Armenian Post-Truth: Infant Milk Formula Produced in Azerbaijan

05.02.2017, Critique

Journalist, Digital Anthropologist, Lusine coordinates the Media Literacy project at Media Initiatives Center.

The reason behind a panicky post along the lines of "Dear moms, be careful" in Facebook parenting groups was the information circulated through the news websites on January 30, stating that

A) the pharmacies sell infant milk formula produced in Azerbaijan,
B) one baby had food poisoning (nausea) from infant milk formula.

According to Shamshyan.com, they got phone calls from concerned citizens, who wished to remain anonymous. The same article informs that “After checking, it was reported that the cause of vomiting was not the milk formula after all.” Contrary to that, the article is entitled “How does the suspicious milk formula, that poisoned a baby, appear in Armenia: A photo report.”

At the end, the article stresses out that "when we remove the import company label, only then we realize that it’s produced in Azerbaijan." The photo report, consisting of a series of photos of the formula container, shows the producing company's Azerbaijani website, Facebook page and a phone number under the Armenian label. These links do not indicate that the product is produced in Azerbaijan. 

The author also found that the milk formula was imported by a company owned by a Member of Parliament Arkady Hambardzumyan, which led to many other articles in media outlets.

Arkadik of Derzhava Sells Azerbaijani Infant Formula” and “Member of Parliament Imports Azerbaijani Infant Formula That Already Poisoned a Baby (Photo) Shamshayn.com” articles spread in social media, sparking outrage among people who labeled the MP ungodly, dishonorable, a traitor, and a genetical Turk. 

On January 31, Food Security State Service (FSSS) clarified the situation on their Facebook page, “The researched revealed that NUTRICIA Nutrilon ProNutra+ infant formula is produced in Poland (the container has information in several languages, including Azerbaijani) and there are no violations.”

This clarification was actively circulated among people participating in the hot debates on Facebook. Despite that, some press and social media users continued to spread unchecked, anonymous information that was based on assumptions and officially denied.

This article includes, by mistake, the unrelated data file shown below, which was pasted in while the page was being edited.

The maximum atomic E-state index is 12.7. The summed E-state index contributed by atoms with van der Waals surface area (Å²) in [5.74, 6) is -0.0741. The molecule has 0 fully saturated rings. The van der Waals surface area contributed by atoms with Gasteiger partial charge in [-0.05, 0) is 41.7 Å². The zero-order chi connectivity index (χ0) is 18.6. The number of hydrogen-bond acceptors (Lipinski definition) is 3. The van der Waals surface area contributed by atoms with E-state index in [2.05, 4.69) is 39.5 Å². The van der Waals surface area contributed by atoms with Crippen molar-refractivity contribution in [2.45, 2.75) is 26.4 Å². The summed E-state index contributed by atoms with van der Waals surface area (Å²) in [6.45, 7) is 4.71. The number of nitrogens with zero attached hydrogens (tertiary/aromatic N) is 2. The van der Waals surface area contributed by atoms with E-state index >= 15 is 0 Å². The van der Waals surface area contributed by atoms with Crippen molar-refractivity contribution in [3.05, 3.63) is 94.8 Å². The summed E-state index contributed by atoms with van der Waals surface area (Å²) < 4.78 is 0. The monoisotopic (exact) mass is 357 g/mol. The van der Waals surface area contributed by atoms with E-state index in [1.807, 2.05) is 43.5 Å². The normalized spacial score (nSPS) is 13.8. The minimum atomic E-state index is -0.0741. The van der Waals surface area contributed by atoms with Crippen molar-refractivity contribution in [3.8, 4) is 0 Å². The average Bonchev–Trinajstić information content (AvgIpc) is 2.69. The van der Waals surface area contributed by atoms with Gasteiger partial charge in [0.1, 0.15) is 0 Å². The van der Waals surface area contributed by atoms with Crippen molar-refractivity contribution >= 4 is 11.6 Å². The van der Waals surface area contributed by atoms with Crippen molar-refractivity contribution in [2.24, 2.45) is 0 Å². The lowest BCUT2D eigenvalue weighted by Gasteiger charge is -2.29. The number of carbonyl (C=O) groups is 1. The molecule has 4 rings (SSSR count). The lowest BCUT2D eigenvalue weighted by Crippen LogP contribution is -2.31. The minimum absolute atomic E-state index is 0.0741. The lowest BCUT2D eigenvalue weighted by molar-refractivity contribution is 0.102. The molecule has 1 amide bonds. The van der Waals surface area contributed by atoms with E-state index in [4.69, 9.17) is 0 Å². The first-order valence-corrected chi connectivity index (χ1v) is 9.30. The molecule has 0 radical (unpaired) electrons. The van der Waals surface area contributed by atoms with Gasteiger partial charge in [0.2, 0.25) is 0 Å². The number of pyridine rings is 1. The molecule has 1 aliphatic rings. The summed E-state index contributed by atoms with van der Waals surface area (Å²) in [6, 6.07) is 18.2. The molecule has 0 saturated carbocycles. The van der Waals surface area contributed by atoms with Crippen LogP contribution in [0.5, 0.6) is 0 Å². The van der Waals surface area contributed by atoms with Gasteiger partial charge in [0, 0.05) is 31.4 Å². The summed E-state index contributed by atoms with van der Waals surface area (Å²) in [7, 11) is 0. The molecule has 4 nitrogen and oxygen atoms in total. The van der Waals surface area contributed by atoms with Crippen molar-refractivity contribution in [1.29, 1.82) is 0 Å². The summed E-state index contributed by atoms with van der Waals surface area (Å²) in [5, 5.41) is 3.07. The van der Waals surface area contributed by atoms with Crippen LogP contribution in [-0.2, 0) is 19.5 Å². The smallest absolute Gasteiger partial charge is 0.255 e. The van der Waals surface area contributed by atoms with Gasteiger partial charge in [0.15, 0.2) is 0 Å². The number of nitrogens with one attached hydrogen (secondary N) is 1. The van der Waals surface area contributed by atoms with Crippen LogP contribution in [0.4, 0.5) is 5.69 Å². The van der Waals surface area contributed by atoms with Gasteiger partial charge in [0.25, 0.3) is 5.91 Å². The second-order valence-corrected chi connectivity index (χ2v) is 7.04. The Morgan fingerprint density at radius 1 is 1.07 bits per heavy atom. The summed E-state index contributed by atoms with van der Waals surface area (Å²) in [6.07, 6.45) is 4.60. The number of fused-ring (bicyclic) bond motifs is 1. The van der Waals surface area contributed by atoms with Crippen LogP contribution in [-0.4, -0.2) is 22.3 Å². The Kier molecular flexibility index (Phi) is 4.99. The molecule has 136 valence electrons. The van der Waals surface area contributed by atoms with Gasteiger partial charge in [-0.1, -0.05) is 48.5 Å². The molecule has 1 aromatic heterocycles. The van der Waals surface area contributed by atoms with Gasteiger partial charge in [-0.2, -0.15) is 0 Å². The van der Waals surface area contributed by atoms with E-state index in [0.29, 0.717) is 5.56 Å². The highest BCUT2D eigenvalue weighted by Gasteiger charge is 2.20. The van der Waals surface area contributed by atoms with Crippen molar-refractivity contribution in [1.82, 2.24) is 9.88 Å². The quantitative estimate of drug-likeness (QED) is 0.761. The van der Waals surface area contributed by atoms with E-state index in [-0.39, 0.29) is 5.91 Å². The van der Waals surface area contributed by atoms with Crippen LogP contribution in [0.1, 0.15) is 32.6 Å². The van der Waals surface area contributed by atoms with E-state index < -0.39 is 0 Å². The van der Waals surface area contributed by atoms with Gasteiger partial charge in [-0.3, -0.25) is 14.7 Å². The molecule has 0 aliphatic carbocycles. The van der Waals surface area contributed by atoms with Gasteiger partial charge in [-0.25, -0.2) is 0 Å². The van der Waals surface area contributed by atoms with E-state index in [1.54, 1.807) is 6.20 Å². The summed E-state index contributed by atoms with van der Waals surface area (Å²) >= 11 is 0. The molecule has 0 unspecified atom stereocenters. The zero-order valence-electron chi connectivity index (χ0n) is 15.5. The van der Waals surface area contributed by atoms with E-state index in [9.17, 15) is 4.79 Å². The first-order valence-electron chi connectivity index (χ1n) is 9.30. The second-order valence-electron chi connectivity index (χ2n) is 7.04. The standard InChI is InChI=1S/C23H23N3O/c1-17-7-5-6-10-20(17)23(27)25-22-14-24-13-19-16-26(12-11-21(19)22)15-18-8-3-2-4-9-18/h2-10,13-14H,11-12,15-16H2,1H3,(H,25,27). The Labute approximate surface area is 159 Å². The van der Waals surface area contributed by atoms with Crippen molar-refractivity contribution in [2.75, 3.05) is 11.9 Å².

For example, Asekose.am published the clarification by FSSS in an article with the following title, "FSSS on the news of the Azerbaijani infant formula imported to Armenia by the Member of Parliament," by first confirming the fake news and then denying it. 

While Lurer.com created another confusion for its readers with an article entitled “Nutrilon ProNutra” infant formula sales are suspended”. The website mixed up the clarification by FSSS with an announcement on the same infant formula a few months ago.

This isn’t the first time that such a panic was created on Facebook and in the Armenian media. In 2015, we had the same picture when some social media and press wrote about how AIDS-infected batches of orange were imported to Armenia. 

These articles work on speculating national and parental feelings, conspiracy theories and emotional reactions, where fear and anger (preservation of the Armenian gene is still relevant) prevent people from understanding the facts.

Speaking about the victory of a convincing lie over the real fact, media specialists refer to the post-truth period, when objective facts are less influential in shaping public opinion than appeals to emotion and personal belief. In 2016, post-truth was included in the Oxford Dictionary.

“We first saw the frequency really spike this year in June with buzz over the Brexit vote and Donald Trump securing the Republican presidential nomination. Given that usage of the term hasn’t shown any signs of slowing down, I wouldn’t be surprised if post-truth becomes one of the defining words of our time,” explained Oxford Dictionaries president Casper Grathwohl.

After Donald Trump became the US President, international experts and the media started to speak more about the dangerous trend of fake news and possible solutions, mainly through building a media literate and critical thinking audience. 

The New York Times offers analytical and educational resources on how to distinguish fake news in a post-truth’ world.

Lusine Grigoryan

The views expressed in the column are those of the author's and do not necessarily reflect the views of Media.am.

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